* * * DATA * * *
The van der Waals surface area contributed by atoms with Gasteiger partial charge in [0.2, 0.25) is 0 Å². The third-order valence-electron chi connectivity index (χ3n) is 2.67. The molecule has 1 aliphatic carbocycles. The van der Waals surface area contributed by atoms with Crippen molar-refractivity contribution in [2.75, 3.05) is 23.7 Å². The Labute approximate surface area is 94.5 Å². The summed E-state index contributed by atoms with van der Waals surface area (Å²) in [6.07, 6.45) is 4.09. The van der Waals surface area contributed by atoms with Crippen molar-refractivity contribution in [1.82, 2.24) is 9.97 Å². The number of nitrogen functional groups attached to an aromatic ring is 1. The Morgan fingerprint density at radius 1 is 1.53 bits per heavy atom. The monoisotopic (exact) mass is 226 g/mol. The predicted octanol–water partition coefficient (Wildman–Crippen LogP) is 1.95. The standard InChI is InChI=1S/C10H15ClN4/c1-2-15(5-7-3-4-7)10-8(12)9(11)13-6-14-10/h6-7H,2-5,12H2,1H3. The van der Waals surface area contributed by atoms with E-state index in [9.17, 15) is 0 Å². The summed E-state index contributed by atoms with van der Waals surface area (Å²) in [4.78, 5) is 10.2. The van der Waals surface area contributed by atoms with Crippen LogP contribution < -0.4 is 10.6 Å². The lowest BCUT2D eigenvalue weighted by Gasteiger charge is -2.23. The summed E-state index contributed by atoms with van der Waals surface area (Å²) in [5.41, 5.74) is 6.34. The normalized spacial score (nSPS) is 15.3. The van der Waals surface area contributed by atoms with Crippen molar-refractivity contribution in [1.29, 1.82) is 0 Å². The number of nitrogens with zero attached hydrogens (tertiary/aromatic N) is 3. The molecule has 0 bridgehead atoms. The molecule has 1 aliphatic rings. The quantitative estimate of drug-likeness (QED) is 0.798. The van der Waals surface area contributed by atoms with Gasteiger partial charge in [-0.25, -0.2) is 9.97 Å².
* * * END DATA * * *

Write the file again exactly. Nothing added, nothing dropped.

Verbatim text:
The van der Waals surface area contributed by atoms with Gasteiger partial charge in [0.2, 0.25) is 0 Å². The third-order valence-electron chi connectivity index (χ3n) is 2.67. The molecule has 1 aliphatic carbocycles. The van der Waals surface area contributed by atoms with Crippen molar-refractivity contribution in [2.75, 3.05) is 23.7 Å². The Labute approximate surface area is 94.5 Å². The summed E-state index contributed by atoms with van der Waals surface area (Å²) in [6.07, 6.45) is 4.09. The van der Waals surface area contributed by atoms with Crippen molar-refractivity contribution in [1.82, 2.24) is 9.97 Å². The number of nitrogen functional groups attached to an aromatic ring is 1. The Morgan fingerprint density at radius 1 is 1.53 bits per heavy atom. The monoisotopic (exact) mass is 226 g/mol. The predicted octanol–water partition coefficient (Wildman–Crippen LogP) is 1.95. The standard InChI is InChI=1S/C10H15ClN4/c1-2-15(5-7-3-4-7)10-8(12)9(11)13-6-14-10/h6-7H,2-5,12H2,1H3. The van der Waals surface area contributed by atoms with E-state index in [9.17, 15) is 0 Å². The summed E-state index contributed by atoms with van der Waals surface area (Å²) in [4.78, 5) is 10.2. The van der Waals surface area contributed by atoms with Crippen LogP contribution < -0.4 is 10.6 Å². The lowest BCUT2D eigenvalue weighted by Gasteiger charge is -2.23. The summed E-state index contributed by atoms with van der Waals surface area (Å²) in [5.41, 5.74) is 6.34. The normalized spacial score (nSPS) is 15.3. The van der Waals surface area contributed by atoms with Crippen molar-refractivity contribution in [1.29, 1.82) is 0 Å². The number of nitrogens with zero attached hydrogens (tertiary/aromatic N) is 3. The molecule has 0 bridgehead atoms. The molecule has 1 aliphatic rings. The quantitative estimate of drug-likeness (QED) is 0.798. The van der Waals surface area contributed by atoms with Gasteiger partial charge in [-0.25, -0.2) is 9.97 Å².